Ryan Fox has admitted he's wary of golf's rebel Saudi Arabian league as tensions mount in the golfing world.
The Saudi-backed LIV Golf Series, which starts next month, continues to cast a shadow over the sport, with defending PGA Championship winner Phil Mickelson announcing last week that he was withdrawing from the year's second major.
Mickelson hasn't played since January after making controversial comments supporting the rebel tour.
Ahead of this week's PGA Championship, Fox said he, along with many other players, was staying cautious around the new competition, despite the "exceptionally silly" money behind it.
"The Saudi thing is a bit of a talking point for I think everyone in golf," Fox told the Herald.
"From the Tour's point of view, [it's] a very scary prospect. It's a direct challenge to their business, and you can see why the PGA Tour and the DP World Tour [European Tour, which Fox plays on] have made the decisions that they've made to not release players.
"From a players' point of view, it's very strange. The money is exceptionally silly; a 48-man field playing for whatever it is, $25 million or something. That's ridiculous. But I think a lot of players are very wary of it, I'm certainly one of them," Fox said.
"You don't want to damage your reputation or damage your ability to play on tour for something that may or may not last very long. There's obviously a lot of chatter around it and there's very differing opinions from both sides of what's been going on so it's a little bit messy. And it's probably going to get very messy once that event in London kicks off in a few weeks."
After yet another strong finish over the weekend in Belgium, Fox has arrived in Tulsa, Oklahoma for this week's PGA Championship with plenty of time to prepare.
Fox finished tied for second at the DP World Tour's Soudal Open on Monday and went straight from the course to Brussels airport to catch a transatlantic flight, but not in a way he's used to.
"I definitely got very lucky. The tournament was putting a [private] jet on for a couple of guys to get to the PGA and I happened to be able to piggyback on the back of them after qualifying. Obviously playing well at the tournament certainly didn't hurt my chances either. It certainly made the trip to the US a lot easier than it would have been otherwise."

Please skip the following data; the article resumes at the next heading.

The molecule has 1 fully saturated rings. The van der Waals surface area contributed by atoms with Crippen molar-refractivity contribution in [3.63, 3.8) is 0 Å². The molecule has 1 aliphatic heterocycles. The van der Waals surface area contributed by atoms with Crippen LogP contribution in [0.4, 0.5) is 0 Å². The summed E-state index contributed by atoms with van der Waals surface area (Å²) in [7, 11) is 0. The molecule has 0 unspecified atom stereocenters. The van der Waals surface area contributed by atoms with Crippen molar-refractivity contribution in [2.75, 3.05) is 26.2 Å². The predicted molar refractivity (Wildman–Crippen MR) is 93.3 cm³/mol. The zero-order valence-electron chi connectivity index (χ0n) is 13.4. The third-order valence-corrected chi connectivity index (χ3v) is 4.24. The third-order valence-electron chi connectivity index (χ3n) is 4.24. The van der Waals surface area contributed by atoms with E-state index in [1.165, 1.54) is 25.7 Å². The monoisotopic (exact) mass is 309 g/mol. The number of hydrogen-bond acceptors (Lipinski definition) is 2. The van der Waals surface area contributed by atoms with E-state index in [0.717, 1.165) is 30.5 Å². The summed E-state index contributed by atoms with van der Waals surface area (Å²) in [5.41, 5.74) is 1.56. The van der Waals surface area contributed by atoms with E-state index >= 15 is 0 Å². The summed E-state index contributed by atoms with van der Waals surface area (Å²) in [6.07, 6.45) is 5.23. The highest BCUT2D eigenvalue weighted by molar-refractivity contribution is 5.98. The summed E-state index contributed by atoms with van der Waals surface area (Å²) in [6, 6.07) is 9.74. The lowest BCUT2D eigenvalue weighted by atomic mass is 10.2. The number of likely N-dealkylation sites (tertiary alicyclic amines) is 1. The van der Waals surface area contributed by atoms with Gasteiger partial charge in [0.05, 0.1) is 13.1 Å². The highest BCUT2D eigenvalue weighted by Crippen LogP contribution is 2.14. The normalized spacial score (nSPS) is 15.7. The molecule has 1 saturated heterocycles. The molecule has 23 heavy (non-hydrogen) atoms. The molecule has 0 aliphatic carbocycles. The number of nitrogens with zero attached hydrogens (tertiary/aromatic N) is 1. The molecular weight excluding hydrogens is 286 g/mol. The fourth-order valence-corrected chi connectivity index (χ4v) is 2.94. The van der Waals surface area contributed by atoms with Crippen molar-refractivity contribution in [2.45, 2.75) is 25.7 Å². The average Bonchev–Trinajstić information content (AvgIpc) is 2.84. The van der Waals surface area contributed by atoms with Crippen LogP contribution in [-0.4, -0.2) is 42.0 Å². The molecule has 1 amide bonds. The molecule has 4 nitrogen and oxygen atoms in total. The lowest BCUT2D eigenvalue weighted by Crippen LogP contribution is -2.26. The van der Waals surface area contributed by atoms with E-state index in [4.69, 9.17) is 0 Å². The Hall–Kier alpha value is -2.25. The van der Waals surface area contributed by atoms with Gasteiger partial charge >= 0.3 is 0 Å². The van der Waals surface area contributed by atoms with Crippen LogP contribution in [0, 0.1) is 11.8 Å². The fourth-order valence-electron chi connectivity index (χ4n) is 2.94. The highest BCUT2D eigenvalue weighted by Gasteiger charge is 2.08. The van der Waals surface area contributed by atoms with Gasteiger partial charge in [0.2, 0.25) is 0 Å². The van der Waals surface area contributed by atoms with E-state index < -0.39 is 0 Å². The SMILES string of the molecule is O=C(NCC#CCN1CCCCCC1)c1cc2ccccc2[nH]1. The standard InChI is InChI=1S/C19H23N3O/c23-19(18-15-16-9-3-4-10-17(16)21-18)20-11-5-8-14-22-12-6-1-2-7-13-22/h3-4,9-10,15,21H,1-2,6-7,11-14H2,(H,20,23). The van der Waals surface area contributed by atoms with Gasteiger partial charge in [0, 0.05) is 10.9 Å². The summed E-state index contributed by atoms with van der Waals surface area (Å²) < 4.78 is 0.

The early arrival in Tulsa meant he was able to play nine holes the next day, as opposed to having to wait for a commercial flight.
The extra 24 hours or so just might make the difference in the week of a major.
"There were just seven of us on board and there were courtesy cars waiting on the runway when we arrived. So I got a little bit of a taste of what some of the big boys in the US travel like and yeah it was nice."
Fox's form has been superb since returning from a two-month break after winning for the second time on Tour at the Ras Al Khaimah International in February. Two top 15 finishes in Spain were followed by a tie for eighth at the British Masters, which ultimately got him into the PGA Championship field. His ranking has since climbed from 106th to 90th after his result in Belgium.
Almost all aspects of Fox's game are firing except for one, which will surprise many followers of the long-driving Kiwi.
"Probably what I term is the strongest part of my game has been the weakest part lately: I haven't driven the ball very well. While it's close and it's been either really good or really bad off the tee, and the good has outweighed the bad, but the bad, it's been a little bit destructive at times. But the rest of the game has been really good; the short game has been tidy and I probably had my best week on Tour with the putting last week."
Fox said he still felt happy with his game shortly after playing nine holes at the Southern Hills Country Club, where the PGA takes place this week.
"I'm really happy with where things are at. Obviously coming back after a big break, I didn't really know what to expect. Tie for 15th the first week I was pretty happy with, considering I was rusty and then three top tens in a row.
"I had outside chances the first two weeks to win and then obviously a really good chance last week. I wasn't really playing for outright second or anything, I was trying to win the tournament and you know, occasionally you make mistakes like that. But it was certainly nice to be in contention and good to take that kind of form coming into a major this week."
Fox is now on the verge of qualifying for the US Open in June at the Brookline Country Club in Massachusetts.
He said he will now play a sixth straight tournament next week in the Netherlands, in a bid to cement his spot at the third major of the year.
"I really like the course at the Dutch Open next week, so I'm going to play for the sixth week in a row. Then regardless of what happens, I'm going to take two weeks off. If I do get into the US Open obviously I don't want to be physically and mentally drained going into that event. And I'm obviously in a good place to qualify for that.
"I have still probably got a little bit of work to do it. I feel like my game is in good shape. So there's no reason I can't play well there [at the Dutch Open] again."
It's been a long road for Fox, from facing the challenges of Covid in the last two years and ranking outside the top 200 to being in a position to potentially play in three majors in 2022.
He says he's looking forward to what's ahead.
"Just to be talking about potentially paying two or three majors this year and crack the top 100 in the world, all that stuff's the extra stuff you want. So it's a really good place to be and I'm looking forward to the challenge of the next few weeks."